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Pioneering the Next Generation

Gut Friendly Food for the Family

Is your family gut friendly? We all want our family to be at its healthiest. What we put in our bodies has an effect on this, how we feel, how we fight off infection and how we develop, grow and repair our bodies.

We are learning so much more about how our gut health influences our overall health. This starts from the time we are born, where we are exposed to different bacteria depending on birth delivery. A baby is exposed to bacteria with a vaginal delivery different to that of a caesarean.

From then on, the environment and food we eat influences our own unique microbiome. The microbiome is the bacteria, yeast and fungi in our digestive system, (gastrointestinal tract). We have trillions of micro- organisms within this, mostly in the large intestine. Science is showing us that we can influence our microbiome quite quickly with our diet, within days in fact. What we are still learning about is what is considered a good microbiome for health. It seems diversity is important and more of some bacteria and less of others, but there is still a lot to learn.

Some studies are showing that the microbial diversity increases and moves towards an adult-like microbiota by the end of the first 3–5 years of life, possibly influenced by what we eat early in life. Our long-term health is influenced early.

We do know that eating a diet with a variety of plant foods including fruit, vegetables, legumes, nuts, seeds and wholegrains is important for a healthy gut microbiome, as is minimizing excess sugars and poor quality fats found in highly processed foods.



Feed the good gut bacteria

Feed your families gut bugs with dietary fibre as if you don’t they will start to eat you! Research suggests that if there is not enough dietary fibre for the gut bacteria to eat they start to eat the mucus lining that protects the gut. This can lead to inflammation and infection.

There are a range of fibre types and most plant foods are made up of a mixture of fibres, some fermentable others not. The gut bacteria ferment (or eat) the prebiotic fibres. This produces beneficial gases, that help keep the gut lining healthy and inflammation down. These can be found in many fruits and vegetables, wholegrains and nuts. Prebiotic fibres are particularly rich in foods such as garlic, cashews, legumes, pears, onions, leeks, barley, unripe banana, seaweed and oats. You can also cook and cool potatoes, oats, rice or pasta and form resistant starch. This starch passes through to the large intestine where it is fermented like prebiotic fibre is. Surprising to know our leftovers have benefits!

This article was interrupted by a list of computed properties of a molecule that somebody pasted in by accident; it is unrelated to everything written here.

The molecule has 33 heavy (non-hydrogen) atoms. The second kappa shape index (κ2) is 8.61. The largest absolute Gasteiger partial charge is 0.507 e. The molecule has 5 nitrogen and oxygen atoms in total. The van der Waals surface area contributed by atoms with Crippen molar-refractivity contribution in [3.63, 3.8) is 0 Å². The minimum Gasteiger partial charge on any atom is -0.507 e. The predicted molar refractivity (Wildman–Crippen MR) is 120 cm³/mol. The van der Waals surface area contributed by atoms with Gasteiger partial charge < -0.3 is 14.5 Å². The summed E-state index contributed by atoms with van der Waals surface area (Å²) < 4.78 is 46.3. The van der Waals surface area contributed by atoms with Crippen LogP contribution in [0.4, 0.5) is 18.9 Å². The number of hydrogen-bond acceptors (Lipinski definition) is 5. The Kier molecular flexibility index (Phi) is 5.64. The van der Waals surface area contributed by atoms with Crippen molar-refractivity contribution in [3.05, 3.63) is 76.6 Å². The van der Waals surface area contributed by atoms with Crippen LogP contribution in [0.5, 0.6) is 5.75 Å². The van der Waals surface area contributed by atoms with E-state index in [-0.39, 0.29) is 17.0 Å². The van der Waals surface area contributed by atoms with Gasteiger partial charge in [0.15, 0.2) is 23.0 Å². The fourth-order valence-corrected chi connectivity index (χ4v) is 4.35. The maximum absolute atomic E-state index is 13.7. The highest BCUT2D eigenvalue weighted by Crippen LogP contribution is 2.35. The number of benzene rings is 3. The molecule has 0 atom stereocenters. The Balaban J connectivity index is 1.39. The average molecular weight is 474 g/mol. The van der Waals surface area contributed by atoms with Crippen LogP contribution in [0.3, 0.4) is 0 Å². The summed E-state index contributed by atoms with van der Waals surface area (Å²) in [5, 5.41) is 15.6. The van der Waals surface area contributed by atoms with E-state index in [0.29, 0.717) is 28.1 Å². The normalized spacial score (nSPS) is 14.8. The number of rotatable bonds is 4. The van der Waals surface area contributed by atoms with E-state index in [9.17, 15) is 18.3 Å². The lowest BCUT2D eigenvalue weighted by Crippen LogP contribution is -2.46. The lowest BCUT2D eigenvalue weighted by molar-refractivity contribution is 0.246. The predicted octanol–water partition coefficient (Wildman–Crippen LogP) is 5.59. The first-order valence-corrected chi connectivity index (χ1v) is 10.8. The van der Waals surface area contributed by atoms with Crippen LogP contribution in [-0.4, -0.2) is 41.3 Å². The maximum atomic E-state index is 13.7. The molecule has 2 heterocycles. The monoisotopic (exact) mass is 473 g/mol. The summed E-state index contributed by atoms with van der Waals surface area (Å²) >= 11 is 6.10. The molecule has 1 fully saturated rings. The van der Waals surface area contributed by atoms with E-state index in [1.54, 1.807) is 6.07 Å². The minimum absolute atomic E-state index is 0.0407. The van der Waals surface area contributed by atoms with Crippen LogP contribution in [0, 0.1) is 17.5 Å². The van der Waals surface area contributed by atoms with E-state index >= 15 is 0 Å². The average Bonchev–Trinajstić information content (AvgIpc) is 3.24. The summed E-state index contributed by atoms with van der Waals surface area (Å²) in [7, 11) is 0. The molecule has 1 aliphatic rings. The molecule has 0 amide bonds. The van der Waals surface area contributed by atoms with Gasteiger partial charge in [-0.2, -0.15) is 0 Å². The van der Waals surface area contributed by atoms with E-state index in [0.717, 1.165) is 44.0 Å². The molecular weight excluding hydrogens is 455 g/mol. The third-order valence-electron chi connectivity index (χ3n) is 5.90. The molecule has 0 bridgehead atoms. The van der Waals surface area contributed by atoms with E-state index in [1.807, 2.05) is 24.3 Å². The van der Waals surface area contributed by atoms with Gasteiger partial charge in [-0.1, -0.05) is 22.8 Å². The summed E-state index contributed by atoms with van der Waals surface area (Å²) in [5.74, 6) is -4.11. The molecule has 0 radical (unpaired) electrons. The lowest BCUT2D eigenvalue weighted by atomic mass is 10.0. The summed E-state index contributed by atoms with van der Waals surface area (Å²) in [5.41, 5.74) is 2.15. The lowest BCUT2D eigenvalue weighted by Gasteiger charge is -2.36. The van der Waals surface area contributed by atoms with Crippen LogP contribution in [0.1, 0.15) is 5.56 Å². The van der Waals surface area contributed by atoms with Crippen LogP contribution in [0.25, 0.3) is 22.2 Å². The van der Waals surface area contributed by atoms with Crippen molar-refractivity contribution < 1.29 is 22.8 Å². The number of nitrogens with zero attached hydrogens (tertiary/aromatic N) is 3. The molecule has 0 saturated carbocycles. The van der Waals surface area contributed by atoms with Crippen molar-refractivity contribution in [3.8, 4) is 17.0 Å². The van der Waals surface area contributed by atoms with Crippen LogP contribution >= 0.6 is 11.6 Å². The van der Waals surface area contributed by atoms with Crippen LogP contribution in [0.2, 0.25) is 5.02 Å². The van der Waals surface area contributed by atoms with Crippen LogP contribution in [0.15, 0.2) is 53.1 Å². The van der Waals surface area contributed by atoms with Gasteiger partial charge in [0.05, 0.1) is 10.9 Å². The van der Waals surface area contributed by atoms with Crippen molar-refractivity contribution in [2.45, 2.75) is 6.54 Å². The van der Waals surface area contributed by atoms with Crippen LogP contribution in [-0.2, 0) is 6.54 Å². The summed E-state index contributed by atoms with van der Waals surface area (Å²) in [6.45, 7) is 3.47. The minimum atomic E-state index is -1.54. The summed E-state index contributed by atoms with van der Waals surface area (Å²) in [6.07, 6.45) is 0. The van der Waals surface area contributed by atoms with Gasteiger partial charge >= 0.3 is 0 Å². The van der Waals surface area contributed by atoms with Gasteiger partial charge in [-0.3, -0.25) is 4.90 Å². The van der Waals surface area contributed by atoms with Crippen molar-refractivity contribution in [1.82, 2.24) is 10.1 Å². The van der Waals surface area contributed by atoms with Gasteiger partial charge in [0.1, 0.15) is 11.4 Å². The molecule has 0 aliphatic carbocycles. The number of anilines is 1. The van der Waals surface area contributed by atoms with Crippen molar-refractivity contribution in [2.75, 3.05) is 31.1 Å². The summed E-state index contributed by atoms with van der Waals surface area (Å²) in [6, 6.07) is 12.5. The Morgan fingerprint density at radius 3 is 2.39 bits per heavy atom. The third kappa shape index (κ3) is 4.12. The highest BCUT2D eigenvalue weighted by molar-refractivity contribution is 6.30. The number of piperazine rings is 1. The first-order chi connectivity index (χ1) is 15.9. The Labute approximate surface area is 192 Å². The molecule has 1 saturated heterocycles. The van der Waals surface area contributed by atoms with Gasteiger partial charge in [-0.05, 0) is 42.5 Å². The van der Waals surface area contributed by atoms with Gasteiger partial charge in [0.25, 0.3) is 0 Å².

If we are not used to these high fibre foods and have too much prebiotic fibre all at once we may find we feel a little bloated. Take it slow, gradually increasing your dietary fibre intake, the gut bacteria will adapt. If bloating persists you may need advice from an Accredited Practicing Dietitian.

Add in friendly bacteria

As well as feeding the good gut bacteria you have, we can eat foods that add in good bacteria too. If these bacteria are in great enough numbers and have a known beneficial health effect, they are called probiotics. This is in some yoghurts and drinking yoghurts such as Kefir and Filmjolk. Check labels to see if they have made a probiotic claim.
Other fermented foods that contain bacteria even though in smaller numbers are still worth including in the diet. Some may be an acquired taste e.g. olives, miso, unpasteurized sauerkraut, kimchi, kombucha.

Healthy Fats

Healthy fats are important for flavour in food as well as for growth and development. They make many of the bitter vegetables taste more appetizing to young taste buds. Roasting with a little extra virgin olive oil caramelises the natural sugars in the vegetables. If they taste good, we will eat more which benefits our gut with dietary fibre, vitamins, minerals and phytochemicals (that reduce inflammation).
Studies show a diet similar to the Mediterranean style diet, high in monounsaturated fats and low in saturated is beneficial to the gut microbiome. Boost your poly and monounsaturated fat intakes and drizzle your meals with extra virgin olive oil, eat a have handfuls of nuts and seeds a day and include avocado.

To help your family have a healthy gut for overall good health we have developed some recipes to encourage eating a variety of nourishing foods. Remember it can take up to 20 times or more for a toddler to like a new food, so don’t stop keep on trying!

Chicken Broccoli Stir Fry

2 tbs extra virgin olive oil
500 g chicken thigh (sliced)
1 clove garlic (crushed)
1cm piece fresh ginger (peeled and grated)
1 onion (sliced)
2 celery stalks (sliced)
2 carrots (thinly sliced)
250 g broccoli (cut into florets)
2 tbs soy sauce (reduced salt)
2 tbs Sweet chilli sauce
1/2 cup unsalted cashews
Rice or rice noodles.

Cook rice or rice noodles and set aside
Heat 1 tablespoon oil in wok
Cook the chicken in two batches; stir fry until golden and tender, remove
Heat 1 tablespoon oil in wok, add onion, stir fry for 1 minute, add garlic, ginger, celery, carrot and broccoli
Stir fry until vegetables are tender
You may need to add a little water or chicken stock
Add soy sauce, sweet chilli sauce, cooked chicken and cashew nuts, heat through
Serve with the steamed or boiled rice.

Experiment with different type of rice – brown rice or wild rice are a great way to increase dietary fibre and a variety of food to the family’s diet. When introducing brown rice, you may like to start with half white and half brown. If you like it spicy add some finely diced fresh chilli.

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